His bill, AB 2202, appropriates a currently unspecified sum of money to the UC Regents for the construction of a branch campus of the UCSF School of Medicine in partnership with UC Merced and the UCSF Fresno Medical Education Program.

“The establishment of a branch campus is a near-term solution that is a proven pathway to opening a fully accredited medical school,” says Mr. Gray. “In this bill, we have taken the lessons learned from medical schools in other regions and applied what we have learned for the Valley.”

The University of California report details the numerous health challenges faced by the residents of the San Joaquin Valley and provides a number of recommendations to improve access to care. The report highlights the importance of leveraging existing infrastructure at the UCSF Fresno Medical Center to provide new access to care options like telehealth and residency expansion while recommending the establishment of a branch campus as the most proven track to a fully independent medical school.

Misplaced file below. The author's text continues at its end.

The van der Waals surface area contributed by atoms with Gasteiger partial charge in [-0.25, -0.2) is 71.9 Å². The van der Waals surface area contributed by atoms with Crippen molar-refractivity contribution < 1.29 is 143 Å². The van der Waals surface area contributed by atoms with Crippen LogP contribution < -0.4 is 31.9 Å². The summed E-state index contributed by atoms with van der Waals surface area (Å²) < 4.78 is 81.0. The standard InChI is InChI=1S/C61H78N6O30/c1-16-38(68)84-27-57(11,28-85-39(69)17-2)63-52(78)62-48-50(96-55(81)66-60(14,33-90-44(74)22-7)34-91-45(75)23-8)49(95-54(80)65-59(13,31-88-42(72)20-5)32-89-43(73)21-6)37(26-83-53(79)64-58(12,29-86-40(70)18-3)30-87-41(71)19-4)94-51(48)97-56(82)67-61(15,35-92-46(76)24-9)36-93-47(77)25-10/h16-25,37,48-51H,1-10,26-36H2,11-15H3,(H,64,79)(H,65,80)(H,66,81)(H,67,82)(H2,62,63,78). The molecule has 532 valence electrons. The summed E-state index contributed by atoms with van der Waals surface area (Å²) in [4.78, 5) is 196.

“This report gives us a road map to follow,” says Mr. Gray. “We will highlight these recommendations at a health summit at UC Merced with Chancellor Leland and President Napolitano in early summer and continue the hard work necessary to ultimately establish a school of medicine at UC Merced.”

http://files.constantcontact.com/2cb20f61601/2acc4d6b-12cc-448d-add4-9e1c6f3451dd.pdf

Clovis Community Medical Center to add beds, expand services

 

  • Expansion planned over next four years
  • To cost $390 Million